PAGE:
In 1970, Congress passed the Occupational Safety and Health Act (OSHA) to set the standard for safe working conditions for American workers. Since then, the working conditions have vastly improved, mostly due to the fact that companies are faced with stiff penalties to pay if they’re found to be in willful and direct violation of OSHA guidelines.
Nearly every private employee in the United States falls under OSHA protection. The exceptions are self-employed workers, workers in mining and transportation (covered by other federal agencies), and most public employees. OSHA has been criticized by both employers and employees for different reasons, but the agency’s goal is to ensure that corporations aren’t willfully exposing American workers to hazardous or life threatening situations while on the jobsite. OSHA has been proven effective, reducing the number of employee deaths from 38 per day at the birth of the program, to 12 deaths per day on average as of today.
How to raise the standard on construction sites
Let workers voice their concern. Employees who are free to raise concerns about their safety often bring unsafe work conditions to the employer’s attention prior to it becoming an OSHA recordable incident. Employees who may speak of their safety concerns without fear of retribution lend to a safe working environment and better safety awareness.
Use technology and fast data sharing. The age of smartphones means that employers don’t need to rely on outdated forms and paper copies of regulations that may or may not be the most up to date. OSHA is quite current on the technological front, and most any regulation or form can be found and downloaded from their website.
Make prevention part of your strategy. The greatest assets that you can have as an employer are adequate and thorough employee training records. In addition to ensuring that all employees are current on mandated training, safety audits should be performed on a company level to ensure that any potential OSHA violations are found and corrected prior to causing an accident or injury.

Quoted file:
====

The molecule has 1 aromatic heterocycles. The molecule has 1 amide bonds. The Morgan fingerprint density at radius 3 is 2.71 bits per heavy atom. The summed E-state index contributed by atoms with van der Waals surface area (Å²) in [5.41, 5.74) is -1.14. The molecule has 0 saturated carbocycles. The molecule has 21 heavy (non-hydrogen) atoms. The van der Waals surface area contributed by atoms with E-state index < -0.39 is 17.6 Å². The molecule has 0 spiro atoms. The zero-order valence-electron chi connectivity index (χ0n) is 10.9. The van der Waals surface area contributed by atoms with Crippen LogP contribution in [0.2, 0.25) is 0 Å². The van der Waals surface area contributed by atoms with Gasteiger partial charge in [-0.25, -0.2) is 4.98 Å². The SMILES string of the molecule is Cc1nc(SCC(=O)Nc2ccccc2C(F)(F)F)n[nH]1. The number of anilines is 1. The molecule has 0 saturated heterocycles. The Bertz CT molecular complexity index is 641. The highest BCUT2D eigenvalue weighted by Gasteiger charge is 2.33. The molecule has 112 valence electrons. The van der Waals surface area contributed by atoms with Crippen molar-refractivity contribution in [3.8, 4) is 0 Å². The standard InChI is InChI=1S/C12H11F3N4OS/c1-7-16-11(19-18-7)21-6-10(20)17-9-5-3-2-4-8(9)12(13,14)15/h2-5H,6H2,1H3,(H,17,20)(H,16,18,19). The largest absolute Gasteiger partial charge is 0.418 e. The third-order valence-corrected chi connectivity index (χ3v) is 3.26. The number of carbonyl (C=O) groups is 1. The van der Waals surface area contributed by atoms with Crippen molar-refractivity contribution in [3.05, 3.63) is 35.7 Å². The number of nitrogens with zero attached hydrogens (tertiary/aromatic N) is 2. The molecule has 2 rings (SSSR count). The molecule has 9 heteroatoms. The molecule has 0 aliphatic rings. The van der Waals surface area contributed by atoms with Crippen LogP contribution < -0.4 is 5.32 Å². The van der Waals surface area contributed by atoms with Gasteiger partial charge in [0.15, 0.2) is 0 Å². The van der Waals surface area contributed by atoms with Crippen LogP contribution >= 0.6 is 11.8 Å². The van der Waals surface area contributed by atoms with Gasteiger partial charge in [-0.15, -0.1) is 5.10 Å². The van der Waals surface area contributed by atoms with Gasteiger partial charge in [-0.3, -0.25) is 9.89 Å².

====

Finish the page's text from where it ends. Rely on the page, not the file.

How to deal with OSHA penalties
If an OSHA violation results in a citation and notification of penalty, companies must follow established procedures.
- Post the citation or a copy of it near the place where the violation occurred. This makes employees aware of the hazards. It must remain there for three working days or until the violation is remedied, whichever is longer.
- Post abatement certification documents near the site of the violation.
- If you agree with the violation, correct the condition by the set (abatement) date and pay the penalty, if given one.
- If you disagree, you have 15 working days from the date you receive the citation to contest it in writing.
- You may also request an informal conference with the area OSHA director to discuss the violation.
Are OSHA violations negotiable?
In a lot of cases, OSHA penalties can be lowered if companies correct the problems that originally created the violation. OSHA uses this as an incentive to cause companies to actually correct the safety issues, versus simply paying the fines and continuing to endanger the health and well-being of their employees.
Employee misconduct is a valid OSHA defense, given that you can prove the following:
- You must show an established work rule that, if followed, would have prevented the violation from occurring.
- The rule was adequately communicated to the employees (usually in the form of signed safety training records).
- You have taken steps to discover any additional safety violations (typically through safety audits).
- You have effectively enforced your safety rules (you must show a safety violation disciplinary program, and documented disciplinary actions for violations).
What are OSHA’s top violations?
Nine of the most expensive fines issued by OSHA in 2019 included fall protection violations of one form or another. Because falls account for more than 33% of construction deaths as of 2018, it is an area of constant inquiry as far as OSHA recordables are concerned. Four of the 10 most cited OSHA violations are related to falls.
The top ten most cited OSHA violations are:
- Fall Protection Violations
- Hazard Communication (Chemical Safety) Training
- Scaffolding Violations
- Lockout/Tagout Violations
- Repiratory Protection Violations
- Ladder Safety Violations
- Powered Industrial Trucks (Forklift, tractors) Violations
- Fall Protection Training Requirement Violations
- Machine Guarding Violations
- Eye and Face Protection Violations